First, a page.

“I consider this a health-care crisis for rural Nevada, and it is extremely concerning to me that thousands of Nevadans may lose access to affordable health care,” Korbulic said. “Regardless of the uncertainty surrounding the future of health-care reform, the Exchange is focused on how to implement a successful open enrollment for plan-year 2018.”
U.S. Sen. Catherine Cortez Masto, D-Nevada, joined Sen. Jeanne Shaheen, D-New Hampshire, to introduce the Marketplace Certainty Act, that would stabilize the health-care market. The bill would prevent costs from spiraling out of control so that providers are not forced to leave markets.
“The decision by health insurers to pull out of Nevada’s rural counties, leaving nearly 8,000 Nevadans without coverage, is a direct result of the crisis of Republican leadership in Washington,” Cortez Masto said in a news release. “The bill I sponsored yesterday would end the chaos and allow health-care providers to continue offering affordable coverage in rural communities.”
Sandoval called the situation “unacceptable.”
“My administration is working diligently to identify solutions to ensure there is, at the very least, a safety net available to rural Nevada residents who will be left without any options for coverage in the wake of these devastating and unfortunate decisions,” he said. “The reduced footprint of carriers on the Exchange will leave more than 8,000 Nevadans with no coverage, and that is unacceptable.”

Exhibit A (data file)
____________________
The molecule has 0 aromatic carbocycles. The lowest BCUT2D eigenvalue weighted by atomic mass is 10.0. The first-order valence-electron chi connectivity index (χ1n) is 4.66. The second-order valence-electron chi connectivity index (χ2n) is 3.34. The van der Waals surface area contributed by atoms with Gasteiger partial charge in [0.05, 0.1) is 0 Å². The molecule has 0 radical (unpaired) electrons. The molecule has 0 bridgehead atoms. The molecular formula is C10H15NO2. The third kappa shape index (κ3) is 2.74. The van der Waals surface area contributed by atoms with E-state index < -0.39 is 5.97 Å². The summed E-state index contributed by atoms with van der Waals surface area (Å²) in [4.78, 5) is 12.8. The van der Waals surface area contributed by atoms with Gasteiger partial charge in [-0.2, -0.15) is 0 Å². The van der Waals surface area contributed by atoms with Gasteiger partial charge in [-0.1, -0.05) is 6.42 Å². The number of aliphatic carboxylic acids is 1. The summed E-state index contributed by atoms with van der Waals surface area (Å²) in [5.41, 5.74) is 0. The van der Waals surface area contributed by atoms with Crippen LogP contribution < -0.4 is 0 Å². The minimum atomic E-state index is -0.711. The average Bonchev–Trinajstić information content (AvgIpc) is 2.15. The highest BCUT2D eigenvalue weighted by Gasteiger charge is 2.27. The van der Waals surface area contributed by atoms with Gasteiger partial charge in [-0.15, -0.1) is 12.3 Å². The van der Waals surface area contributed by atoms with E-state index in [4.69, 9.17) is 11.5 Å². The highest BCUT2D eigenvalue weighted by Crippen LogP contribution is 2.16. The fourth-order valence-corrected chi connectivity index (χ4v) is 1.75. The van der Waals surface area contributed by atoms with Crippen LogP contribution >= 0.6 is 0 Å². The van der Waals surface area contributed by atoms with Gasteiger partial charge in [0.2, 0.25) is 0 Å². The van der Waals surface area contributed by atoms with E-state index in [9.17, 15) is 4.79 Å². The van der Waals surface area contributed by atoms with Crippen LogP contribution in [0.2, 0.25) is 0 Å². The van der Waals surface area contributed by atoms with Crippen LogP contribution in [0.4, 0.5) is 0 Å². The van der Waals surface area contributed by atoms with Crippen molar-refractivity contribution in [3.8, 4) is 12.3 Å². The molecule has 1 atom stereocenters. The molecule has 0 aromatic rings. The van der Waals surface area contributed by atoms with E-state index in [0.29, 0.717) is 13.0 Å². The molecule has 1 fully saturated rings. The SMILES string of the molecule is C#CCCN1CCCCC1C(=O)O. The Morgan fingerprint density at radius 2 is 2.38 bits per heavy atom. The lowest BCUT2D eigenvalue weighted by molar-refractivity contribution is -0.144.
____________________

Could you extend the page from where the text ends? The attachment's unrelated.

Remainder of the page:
The expansion of Medicaid and subsidized qualified health plans in Nevada has helped to dramatically reduce uninsured rates. Officials said lack of coverage in rural Nevada will set back years of work to reduce the uninsured rate throughout our state.
Nevada officials react
Some members of the Nevada congressional delegation blamed the exit of Anthem from Nevada’s rural health care market on the actions of the Trump’s administration.
Cortez Masto said the situation is the result of Republicans and Trump’s threatening to repeal the Affordable Care Act and “toying with people’s health care.”
“Rural Nevadans struggle the most when it comes to access to affordable health care, and it is disappointing that President Trump’s reckless actions have led Anthem to reach a decision that will give Nevadans far less options for health care coverage that works for them,” Cortez Masto said.
U.S. Rep. Jacky Rosen, D-Henderson, said the exodus from Nevada’s health exchange creates a crisis for patients in rural communities who are already struggling with access to affordable health care.
“These health insurers pulling out of Nevada is a direct result of President Trump and Republicans in Congress creating partisan chaos over health care,” Rosen said. “The rush to pass this reckless legislation has already caused so much instability on the Exchange that thousands of rural families in Nevada will now have zero options.”
Sean Griffin, director of Community Chest, an organization that serves Lyon, Storey, Mineral and northern Nye counties, said Anthem’s exit will have “devastating” effects on rural Nevada.
“It gives people one last choice, and there were so few choices to begin with,” Griffin said about rural health care.
“I hope we can find a way to get it resolved proactively because it is leaving rural Nevadans in a lurch.”
Contact reporter Daria Sokolova at email@example.com. On Twitter: @dariasokolova77